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Paolo Scaroni

Paolo Scaroni 150The Incident


On 24th September 2005, after a football match between Hellas Verona and Rondinelle (Brescia), a Rondinelle supporter, Paolo Scaroni, was seriously injured in a clash between supporters and police at Verona railway station. Scaroni was hospitalised, in a coma for one month, and eventually declared 100% disabled. He ended up with a paralysed foot and a hoarse voice as a result of the trauma and was unable to recall anything of the first twenty years of his life. Scaroni decided to tell everything to a policewoman, Margherita T., who began an investigation into her the actions of her fellow police officers and, working single-handed, discovered such things as missing or cut film footage, altered reports and false testimonies.


Paolo Scaroni, a cattle farmer, had come to Verona with another 800 supporters. The supporters group he belongs to is called “Brescia 1911”, made up of fans from the Brescia area whose main activity is to protest against the “screening” of supporters and the power of the “TV magnates” over football. After this particular match, they were escorted to Verona railway station where, all of a sudden, they were baton charged three times with extreme violence by riot police, leaving 32 supporters injured – many with truncheon wounds to their backs. Paolo was one of the most badly hurt, with head injuries. He vomited, passed out and went into a coma; his friends administered first aid but the ambulance took more than half an hour to get there.


F. M., the officer in charge of Verona police station, wrote an official report blaming the clashes on the football supporters. He claims that the Brescia fans “occupied platform 1” and the line in front of the train, demanding the release of two of their comrades. When the police squad approached them, according to the report, they reacted by throwing stones picked up from the railway track, attacking the police with metal bars and belts and kicking and punching them, and the baton-charge was ordered purely to avoid violence against other rail users. Paolo is mentioned on the penultimate page of the report, referred to as a supporter who fell ill on the train. Initially, it was claimed that he had been beaten up by Verona supporters – but there were no Verona supporters; several witnesses confirmed that there was nobody else in the station at the time but the escorted Brescia fans. One of the riot police said that Paolo had been hit by a stone thrown by his fellow supporters.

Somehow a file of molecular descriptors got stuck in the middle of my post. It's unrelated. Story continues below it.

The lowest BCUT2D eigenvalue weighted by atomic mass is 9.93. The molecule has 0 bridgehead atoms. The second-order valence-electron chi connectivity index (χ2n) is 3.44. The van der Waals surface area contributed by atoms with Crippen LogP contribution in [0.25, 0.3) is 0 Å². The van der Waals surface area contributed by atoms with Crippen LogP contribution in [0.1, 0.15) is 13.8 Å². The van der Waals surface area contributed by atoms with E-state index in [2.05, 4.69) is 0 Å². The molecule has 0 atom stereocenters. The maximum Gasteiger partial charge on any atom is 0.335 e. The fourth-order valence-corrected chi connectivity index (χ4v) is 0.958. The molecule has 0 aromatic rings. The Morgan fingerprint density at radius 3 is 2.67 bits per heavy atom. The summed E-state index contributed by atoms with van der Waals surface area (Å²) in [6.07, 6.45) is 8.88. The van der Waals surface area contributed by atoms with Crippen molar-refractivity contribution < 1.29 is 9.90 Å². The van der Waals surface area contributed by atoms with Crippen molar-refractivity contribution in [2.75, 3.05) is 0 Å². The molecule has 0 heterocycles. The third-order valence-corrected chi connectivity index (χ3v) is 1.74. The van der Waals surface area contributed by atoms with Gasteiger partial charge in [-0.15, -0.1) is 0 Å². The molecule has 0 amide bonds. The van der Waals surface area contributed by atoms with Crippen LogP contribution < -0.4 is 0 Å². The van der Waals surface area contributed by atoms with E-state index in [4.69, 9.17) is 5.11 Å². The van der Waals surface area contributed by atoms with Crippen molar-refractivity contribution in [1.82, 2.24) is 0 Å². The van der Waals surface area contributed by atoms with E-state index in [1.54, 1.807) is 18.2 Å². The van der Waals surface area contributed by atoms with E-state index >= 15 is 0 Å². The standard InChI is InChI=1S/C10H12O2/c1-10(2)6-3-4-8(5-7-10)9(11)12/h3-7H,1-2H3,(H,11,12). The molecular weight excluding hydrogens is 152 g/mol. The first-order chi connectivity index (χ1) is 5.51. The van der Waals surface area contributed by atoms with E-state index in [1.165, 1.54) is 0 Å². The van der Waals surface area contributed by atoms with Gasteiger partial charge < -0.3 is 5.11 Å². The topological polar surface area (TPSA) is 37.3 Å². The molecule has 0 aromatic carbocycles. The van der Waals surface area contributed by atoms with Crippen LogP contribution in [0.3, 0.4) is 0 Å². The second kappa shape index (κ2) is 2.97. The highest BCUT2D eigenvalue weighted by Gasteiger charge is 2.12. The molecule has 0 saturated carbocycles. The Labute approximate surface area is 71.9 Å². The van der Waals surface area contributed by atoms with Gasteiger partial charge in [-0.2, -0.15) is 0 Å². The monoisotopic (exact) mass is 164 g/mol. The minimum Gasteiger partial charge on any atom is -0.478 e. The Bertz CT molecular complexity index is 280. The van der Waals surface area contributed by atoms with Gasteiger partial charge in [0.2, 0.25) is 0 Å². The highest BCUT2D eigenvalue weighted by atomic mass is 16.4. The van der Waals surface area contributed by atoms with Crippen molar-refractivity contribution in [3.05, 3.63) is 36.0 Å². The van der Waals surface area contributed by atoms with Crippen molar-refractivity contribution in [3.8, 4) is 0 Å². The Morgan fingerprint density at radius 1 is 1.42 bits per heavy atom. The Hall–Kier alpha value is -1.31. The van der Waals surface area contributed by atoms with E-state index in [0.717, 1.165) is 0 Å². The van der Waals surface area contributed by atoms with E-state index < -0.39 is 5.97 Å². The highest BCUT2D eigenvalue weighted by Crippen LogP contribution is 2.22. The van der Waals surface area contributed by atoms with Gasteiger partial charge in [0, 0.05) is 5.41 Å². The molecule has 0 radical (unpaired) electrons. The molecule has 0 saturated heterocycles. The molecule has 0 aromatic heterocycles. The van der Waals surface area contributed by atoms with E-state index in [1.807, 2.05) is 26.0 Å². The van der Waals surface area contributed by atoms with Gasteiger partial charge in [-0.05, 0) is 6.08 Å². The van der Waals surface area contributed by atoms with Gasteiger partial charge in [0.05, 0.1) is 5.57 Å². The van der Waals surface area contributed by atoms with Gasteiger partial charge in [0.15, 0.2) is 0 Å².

On 30th October 2005, after being in a coma for a month, Paolo regained consciousness and was questioned by Margherita T., who reconstructed the beating incident as follows: four men attacked Scaroni with truncheons, hitting him repeatedly on the head and calling him a “bastard”. The police version of events – that there were supporters on the track stopping the train from leaving – is not corroborated by railway personnel. The train drivers say that everything was calm and that they were ready to leave just before the pandemonium broke out. Four railway police personnel say it all started when the riot police threw tear gas into a compartment where there were also women and children. The supporters reacted angrily, demanding an explanation, but their group leaders intervened saying that the railway police had nothing to do with it. It was then that the riot police baton-charged all the supporters. The policewoman also discovered that the scenes of Paolo being beaten were missing from the police video footage, and that certain crucial sequences had been cut irremediably. This cut version was the one consigned to the judges.


The trial


The Verona Public Prosecutor requested twice that the case be dismissed, arguing that the police officers who carried out the beating couldn't be identified because of their helmets. After years of deception and lies, the first hearing finally took place on 25th March 2011. Paolo Scaroni had written a letter to the then Minister of the Interior, Roberto Maroni, but got no reply. On 18th January 2013, the eight Bologna riot police officers were acquitted of the charge of causing grievous bodily harm with intent because of insufficient evidence. Police responsibility was ascertained but the perpetrators were not identified. Scaroni has lodged an appeal.

Published: Wednesday, 18 February 2015 18:07

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